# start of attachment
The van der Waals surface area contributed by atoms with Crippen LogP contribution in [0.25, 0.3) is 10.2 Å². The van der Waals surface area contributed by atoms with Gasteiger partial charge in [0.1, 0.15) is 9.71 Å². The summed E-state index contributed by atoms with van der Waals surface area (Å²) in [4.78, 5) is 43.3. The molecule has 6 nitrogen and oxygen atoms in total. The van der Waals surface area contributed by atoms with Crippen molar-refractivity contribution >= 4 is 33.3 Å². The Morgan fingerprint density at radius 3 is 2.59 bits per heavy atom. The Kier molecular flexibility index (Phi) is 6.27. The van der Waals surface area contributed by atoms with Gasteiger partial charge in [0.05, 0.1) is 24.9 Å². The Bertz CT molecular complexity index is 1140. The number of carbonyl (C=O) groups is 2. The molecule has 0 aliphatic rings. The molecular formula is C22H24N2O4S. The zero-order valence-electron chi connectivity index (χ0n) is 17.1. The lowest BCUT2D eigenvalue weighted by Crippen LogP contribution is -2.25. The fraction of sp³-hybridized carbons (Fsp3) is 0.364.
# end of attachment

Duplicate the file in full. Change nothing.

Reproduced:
The van der Waals surface area contributed by atoms with Crippen LogP contribution in [0.25, 0.3) is 10.2 Å². The van der Waals surface area contributed by atoms with Gasteiger partial charge in [0.1, 0.15) is 9.71 Å². The summed E-state index contributed by atoms with van der Waals surface area (Å²) in [4.78, 5) is 43.3. The molecule has 6 nitrogen and oxygen atoms in total. The van der Waals surface area contributed by atoms with Crippen molar-refractivity contribution >= 4 is 33.3 Å². The Morgan fingerprint density at radius 3 is 2.59 bits per heavy atom. The Kier molecular flexibility index (Phi) is 6.27. The van der Waals surface area contributed by atoms with Gasteiger partial charge in [0.05, 0.1) is 24.9 Å². The Bertz CT molecular complexity index is 1140. The number of carbonyl (C=O) groups is 2. The molecule has 0 aliphatic rings. The molecular formula is C22H24N2O4S. The zero-order valence-electron chi connectivity index (χ0n) is 17.1. The lowest BCUT2D eigenvalue weighted by Crippen LogP contribution is -2.25. The fraction of sp³-hybridized carbons (Fsp3) is 0.364.